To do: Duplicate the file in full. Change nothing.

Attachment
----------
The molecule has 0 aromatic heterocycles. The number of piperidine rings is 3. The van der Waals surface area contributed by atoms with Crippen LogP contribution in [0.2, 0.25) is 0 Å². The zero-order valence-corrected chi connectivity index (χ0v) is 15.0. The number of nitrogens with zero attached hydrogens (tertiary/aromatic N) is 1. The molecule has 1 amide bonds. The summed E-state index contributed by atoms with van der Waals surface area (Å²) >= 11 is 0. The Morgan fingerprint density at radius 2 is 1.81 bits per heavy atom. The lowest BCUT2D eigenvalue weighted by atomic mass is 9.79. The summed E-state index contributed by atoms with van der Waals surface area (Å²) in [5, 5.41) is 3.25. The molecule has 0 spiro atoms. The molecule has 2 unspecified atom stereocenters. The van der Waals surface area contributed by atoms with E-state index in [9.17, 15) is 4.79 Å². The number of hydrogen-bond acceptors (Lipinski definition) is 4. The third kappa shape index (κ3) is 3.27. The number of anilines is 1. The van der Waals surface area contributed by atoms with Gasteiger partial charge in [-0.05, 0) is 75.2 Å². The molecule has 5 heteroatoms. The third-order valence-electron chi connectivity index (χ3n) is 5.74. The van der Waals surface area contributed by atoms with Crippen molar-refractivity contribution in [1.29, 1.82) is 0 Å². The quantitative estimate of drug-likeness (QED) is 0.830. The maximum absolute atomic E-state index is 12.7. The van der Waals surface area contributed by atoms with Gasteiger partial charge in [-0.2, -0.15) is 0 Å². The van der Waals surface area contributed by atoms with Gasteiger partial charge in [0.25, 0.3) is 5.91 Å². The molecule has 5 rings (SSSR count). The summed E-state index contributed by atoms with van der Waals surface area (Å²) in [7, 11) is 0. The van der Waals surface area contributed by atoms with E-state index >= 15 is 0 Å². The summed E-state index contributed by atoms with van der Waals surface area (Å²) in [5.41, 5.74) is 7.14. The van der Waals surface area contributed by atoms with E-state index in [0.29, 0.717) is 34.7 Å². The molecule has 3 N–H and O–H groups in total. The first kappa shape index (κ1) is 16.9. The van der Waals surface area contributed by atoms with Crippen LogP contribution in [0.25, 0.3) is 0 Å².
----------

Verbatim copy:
The molecule has 0 aromatic heterocycles. The number of piperidine rings is 3. The van der Waals surface area contributed by atoms with Crippen LogP contribution in [0.2, 0.25) is 0 Å². The zero-order valence-corrected chi connectivity index (χ0v) is 15.0. The number of nitrogens with zero attached hydrogens (tertiary/aromatic N) is 1. The molecule has 1 amide bonds. The summed E-state index contributed by atoms with van der Waals surface area (Å²) >= 11 is 0. The Morgan fingerprint density at radius 2 is 1.81 bits per heavy atom. The lowest BCUT2D eigenvalue weighted by atomic mass is 9.79. The summed E-state index contributed by atoms with van der Waals surface area (Å²) in [5, 5.41) is 3.25. The molecule has 0 spiro atoms. The molecule has 2 unspecified atom stereocenters. The van der Waals surface area contributed by atoms with E-state index in [9.17, 15) is 4.79 Å². The number of hydrogen-bond acceptors (Lipinski definition) is 4. The third kappa shape index (κ3) is 3.27. The number of anilines is 1. The van der Waals surface area contributed by atoms with Gasteiger partial charge in [-0.05, 0) is 75.2 Å². The molecule has 5 heteroatoms. The third-order valence-electron chi connectivity index (χ3n) is 5.74. The van der Waals surface area contributed by atoms with Crippen molar-refractivity contribution in [1.29, 1.82) is 0 Å². The quantitative estimate of drug-likeness (QED) is 0.830. The maximum absolute atomic E-state index is 12.7. The van der Waals surface area contributed by atoms with Gasteiger partial charge in [-0.2, -0.15) is 0 Å². The van der Waals surface area contributed by atoms with Gasteiger partial charge in [0.25, 0.3) is 5.91 Å². The molecule has 5 rings (SSSR count). The summed E-state index contributed by atoms with van der Waals surface area (Å²) in [7, 11) is 0. The van der Waals surface area contributed by atoms with E-state index >= 15 is 0 Å². The summed E-state index contributed by atoms with van der Waals surface area (Å²) in [5.41, 5.74) is 7.14. The van der Waals surface area contributed by atoms with E-state index in [0.29, 0.717) is 34.7 Å². The molecule has 3 N–H and O–H groups in total. The first kappa shape index (κ1) is 16.9. The van der Waals surface area contributed by atoms with Crippen LogP contribution in [0.25, 0.3) is 0 Å².